IT Governance

3 Steps to Push Past the Gravitational Pull of Your Legacy Organization

Many businesses fail, and many more probably just break even. The businesses that grow and become entrenched are the ones that find time-tested best practices and processes that have worked for them. Unfortunately, the larger a business becomes, the harder it becomes to refine or replace aging processes. In essence, the “gravity” of an organization’s legacy holds digital innovation back. In an article for McKinsey & Company, Jürgen Meffert and Anand Swaminathan describe how to push past it:

  1. Think big.
  2. Build an operating system for speed and reaction time.
  3. Create momentum through forceful scale.

Full-Throttle Digital

Incidentally, each of the three steps above has three recommended sub-steps of its own. For thinking big, the authors further say to (1) have a bold plan, (2) put the customer first, and (3) break down functional silos. These are tips you have heard before, but that only serves to reemphasize their significance. Everything should revolve around customers, and silos inhibit change and growth. These are straightforward considerations.

About building an operating system, the authors say to (1) recruit a team, (2) be “fast, not perfect,” and (3) build to adjust. The significance of recruiting new people to work with a CIO or CDO is that, if you only work with existing employees, you are more likely to land on the same old solutions. New talent—particularly with skills in agile, design, and/or data science—will bring fresh ideas to the table that push innovation at a faster rate. And speaking of agile, “be fast, not perfect” is essentially the authors’ way of encouraging you to target minimum viable products (MVPs). You can dynamically adjust how you develop the product as you learn the ways that customers prefer to interact with it. However, the authors note that such dynamic development will require a great CFO who is fluid with budgets.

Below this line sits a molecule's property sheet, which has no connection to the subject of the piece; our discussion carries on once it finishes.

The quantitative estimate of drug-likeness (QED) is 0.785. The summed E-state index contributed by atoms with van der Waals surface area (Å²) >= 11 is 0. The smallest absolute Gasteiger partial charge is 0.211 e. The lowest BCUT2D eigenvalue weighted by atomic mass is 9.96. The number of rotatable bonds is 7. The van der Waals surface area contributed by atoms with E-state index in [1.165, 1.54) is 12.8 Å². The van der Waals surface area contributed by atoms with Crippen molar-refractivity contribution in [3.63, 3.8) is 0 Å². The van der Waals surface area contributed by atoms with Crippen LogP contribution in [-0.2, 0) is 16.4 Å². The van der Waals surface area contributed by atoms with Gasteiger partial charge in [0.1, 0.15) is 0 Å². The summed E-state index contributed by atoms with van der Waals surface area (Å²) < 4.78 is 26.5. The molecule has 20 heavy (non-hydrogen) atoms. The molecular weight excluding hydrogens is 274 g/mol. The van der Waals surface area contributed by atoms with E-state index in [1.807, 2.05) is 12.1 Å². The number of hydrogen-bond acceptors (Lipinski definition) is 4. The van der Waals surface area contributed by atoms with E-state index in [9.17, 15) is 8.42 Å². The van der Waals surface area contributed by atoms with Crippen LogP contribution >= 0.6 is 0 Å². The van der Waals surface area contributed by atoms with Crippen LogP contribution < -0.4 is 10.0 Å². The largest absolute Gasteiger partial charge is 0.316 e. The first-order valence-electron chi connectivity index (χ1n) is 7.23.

Lastly, creating momentum through forceful scale entails that you (1) spread the change, (2) turn IT into a weapon, and (3) find partners and build networks. Spreading the change may warrant a “shock team” of specialists and consultants who design a first set of digital processes and plunge it like a spear into the organization. This team can both educate others on digital skills (for eventual handover) and also take care of the first round of digitally-inclined hiring.

By comparison, turning IT into a “weapon” is made to sound more dramatic than it really is; the authors are really just saying you should look for ways to make IT faster in order to meet digital demand. And they continue to say this about finding partners and building networks:

Many established companies prefer to bring all critical functions in-house, but that can take a lot of time and require significant resources. We’ve found that the most successful companies build networks of best-in-class outside specialists—even competitors—who already have the required skills. A consortium of German automakers, for example, formed a venture to buy Nokia’s digital mapping business, giving the whole group the technology critical to self-driving cars that none of them could have developed or acquired alone. With a clear goal, the company delivered. In 2016, digital media represented 67 percent of the company’s revenues and 72 percent of EBITDA.

For further elaboration on these points, you can view the original article here:

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